The home thinking that the students had to do at the end of day 2 was the following:
The students turned in their documentation of their thinking as they walked in to class. I looked at it briefly, checked that they completed it, and then handed it back to them. I used the "Team Shake" app on my phone to generate groups of 3. I then asked them to run through the MicroLab protocol to discuss their thoughts on the values of a, h, & k (If you are not familiar with the MicroLab protocol Visible Thinking routine, see the image below). I displayed the slide to the right in class and did not have to explain too much because we had used it before. I just reminded them that as each person is talking, the other two needed to listen only. We ran through the protocol, and then I asked the groups of three to have an open discussion. After this I had the students go back to their home tables and to verify their thinking about the values a, h, & k, and then we had a class discussion about these values. As a final check for understanding, I had the students close their laptops and answer the following questions: I circulated around the class and looked over their shoulders at their responses. After about ten minutes I told them to open up Desmos.com to check their answers. I circulated and the students entered the 5 equations in Desmos to check the 'width' of the graphs to verify if they had them in the right order. Some of them had questions, which I addressed and overall the problem went well. The second question, though, was a different story. I thought it was going to go quickly. I thought to myself, "If you take 3x^2 and shift it left 4 units, you obviously get 3(x+4)^2 and you go on your way." The students had real trouble with this. Many of them wanted to add an x term and a constant term to get the graph to shift. Most students shifted the graph to the left, but not by 4 units. Some of them shifted it left 4, but then it moved up or down as well. I was puzzled as I thought since they had played with the equation y=a(x-h)^2+k in desmos, and tried different values, they would understand the connection. As I questioned more students and tried to get the big picture it was clear to me that they did not see y=3x^2 as possibly in vertex form. So, I wrote the equation on the board as y = 3(x-0)^2+0. Bingo! Lights on! They caught it immediately and went on their way. One of them said to me, "But I thought y = 3x^2 was in standard form?" Another responded to her saying, "It looks like we have an example that sort of fits both forms." Still another said, "What is standard form?" I laughed out loud, not at the kids of course. I explained to him that this was one lesson that did not go as I had scripted, but it was necessary because that is what the class needed.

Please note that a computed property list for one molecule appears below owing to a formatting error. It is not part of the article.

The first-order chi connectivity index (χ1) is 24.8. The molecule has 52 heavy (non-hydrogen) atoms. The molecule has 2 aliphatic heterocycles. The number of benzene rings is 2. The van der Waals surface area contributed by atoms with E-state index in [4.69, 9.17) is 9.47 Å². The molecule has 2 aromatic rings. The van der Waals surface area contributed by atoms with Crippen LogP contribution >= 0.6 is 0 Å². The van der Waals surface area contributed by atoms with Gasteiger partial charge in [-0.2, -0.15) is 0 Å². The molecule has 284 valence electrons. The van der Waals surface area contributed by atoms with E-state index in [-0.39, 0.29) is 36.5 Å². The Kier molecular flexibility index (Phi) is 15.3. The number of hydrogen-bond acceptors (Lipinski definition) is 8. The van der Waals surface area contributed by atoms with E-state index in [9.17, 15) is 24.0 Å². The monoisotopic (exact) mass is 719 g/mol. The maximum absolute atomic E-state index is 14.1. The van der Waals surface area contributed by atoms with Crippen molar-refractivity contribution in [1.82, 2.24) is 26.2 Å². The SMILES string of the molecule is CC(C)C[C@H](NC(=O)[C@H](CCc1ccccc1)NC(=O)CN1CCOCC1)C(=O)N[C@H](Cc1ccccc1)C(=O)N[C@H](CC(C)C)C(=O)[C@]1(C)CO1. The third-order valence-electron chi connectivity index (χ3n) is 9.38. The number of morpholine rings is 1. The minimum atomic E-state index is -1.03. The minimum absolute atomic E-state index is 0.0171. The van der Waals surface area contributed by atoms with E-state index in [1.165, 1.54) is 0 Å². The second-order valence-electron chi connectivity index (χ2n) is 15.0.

After we got this squared away, I had them open the Marbleslides activity (they can log in so it is saved - see the sample screen below). I walked around and checked if they had plotted the vertex on their parabolas and they had, and asked them how they found the vertex. One student said, "I just looked at the graph and knew where the vertex was at and made a best guess on what the coordinates would be." I asked how many had did it this way, I about ten of them raised their hands. I said, "How did the rest of you do it?" One student chimed in, "I just looked at the vertex form, took the h and the opposite of k, and knew that that was my vertex. Then I plotted it."
I said, "It sounds like we have two methods: one is looking at the graph, the other is to look at the equation. Which is better?" A student said, "I like looking at the graph and making a best guess. I'm visual" while another said that using the equation to get the vertex was more exact. I said that sometimes in math we have several methods to do things. However, I did mention that if they didn't have the graph in front of them to look at, that they needed to be able to use the equation exclusively to find the vertex. At this point I projected the marble slide screen shown above for the whole class to see. I then typed in a different form of the equation that was already there, but this time I put it in standard form (see picture below). I asked the kids what was happening here, and I made sure to give proper wait time. Here are a few responses:
I asked the class how many of them had familiarity with FOIL. Most of them raised their hands but there were some that did not. I wrote the conversion on a sheet of paper and when I was finished, I projected it on the document camera. I then asked them to take a couple minutes at their tables to read what I had written and to discuss it. I purposely put a mistake just to see if they would catch it. The discussions were rich as the students that remembered FOIL were explaining it the students that either never saw it before or forgot about it. The one comment that I took away from this was from a student that said, "I knew how to do FOIL, but I never knew why I was doing it." I then gave them their thinking for the rest of the class period and for home thinking for that evening:
Go to slides 2, 4, 5, 6, 8, and 10 in the marble slides activity and convert your equations from vertex form to standard form. Do the conversions on paper so you can get the mechanics down, and then plot your answer on the marble slides screens to make sure it completely matches the graph that is already there.
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AuthorJeff Watson is a Math teacher at the University Liggett School in Grosse Pointe Woods, MI. His work as a software engineer made him realize the need for problem solvers and critical thinkers in the workplace today. Jeff believes that the secondary math classroom should be a place of critical thinking, collaborative learning, and exploration which will cultivate the problem solvers and thinkers needed today. |